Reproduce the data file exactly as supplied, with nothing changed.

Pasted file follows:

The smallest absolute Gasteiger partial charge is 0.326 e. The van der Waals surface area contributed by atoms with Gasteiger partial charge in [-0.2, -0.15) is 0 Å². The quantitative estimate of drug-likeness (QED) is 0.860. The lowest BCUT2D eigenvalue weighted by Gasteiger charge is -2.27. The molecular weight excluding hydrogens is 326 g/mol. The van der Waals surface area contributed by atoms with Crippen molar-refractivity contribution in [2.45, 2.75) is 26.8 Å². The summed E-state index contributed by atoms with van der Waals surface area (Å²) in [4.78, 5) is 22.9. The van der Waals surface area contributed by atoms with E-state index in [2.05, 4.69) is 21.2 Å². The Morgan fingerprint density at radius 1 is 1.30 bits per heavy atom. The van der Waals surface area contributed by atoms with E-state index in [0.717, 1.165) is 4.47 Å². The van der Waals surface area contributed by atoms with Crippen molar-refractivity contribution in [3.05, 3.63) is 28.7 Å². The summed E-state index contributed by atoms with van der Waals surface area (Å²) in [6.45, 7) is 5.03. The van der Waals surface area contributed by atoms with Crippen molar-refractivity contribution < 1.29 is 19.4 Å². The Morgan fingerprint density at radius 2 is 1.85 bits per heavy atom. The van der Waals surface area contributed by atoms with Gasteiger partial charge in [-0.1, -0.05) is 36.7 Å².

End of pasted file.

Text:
The smallest absolute Gasteiger partial charge is 0.326 e. The van der Waals surface area contributed by atoms with Gasteiger partial charge in [-0.2, -0.15) is 0 Å². The quantitative estimate of drug-likeness (QED) is 0.860. The lowest BCUT2D eigenvalue weighted by Gasteiger charge is -2.27. The molecular weight excluding hydrogens is 326 g/mol. The van der Waals surface area contributed by atoms with Crippen molar-refractivity contribution in [2.45, 2.75) is 26.8 Å². The summed E-state index contributed by atoms with van der Waals surface area (Å²) in [4.78, 5) is 22.9. The van der Waals surface area contributed by atoms with E-state index in [2.05, 4.69) is 21.2 Å². The Morgan fingerprint density at radius 1 is 1.30 bits per heavy atom. The van der Waals surface area contributed by atoms with E-state index in [0.717, 1.165) is 4.47 Å². The van der Waals surface area contributed by atoms with Crippen molar-refractivity contribution in [3.05, 3.63) is 28.7 Å². The summed E-state index contributed by atoms with van der Waals surface area (Å²) in [6.45, 7) is 5.03. The van der Waals surface area contributed by atoms with Crippen molar-refractivity contribution < 1.29 is 19.4 Å². The Morgan fingerprint density at radius 2 is 1.85 bits per heavy atom. The van der Waals surface area contributed by atoms with Gasteiger partial charge in [-0.1, -0.05) is 36.7 Å².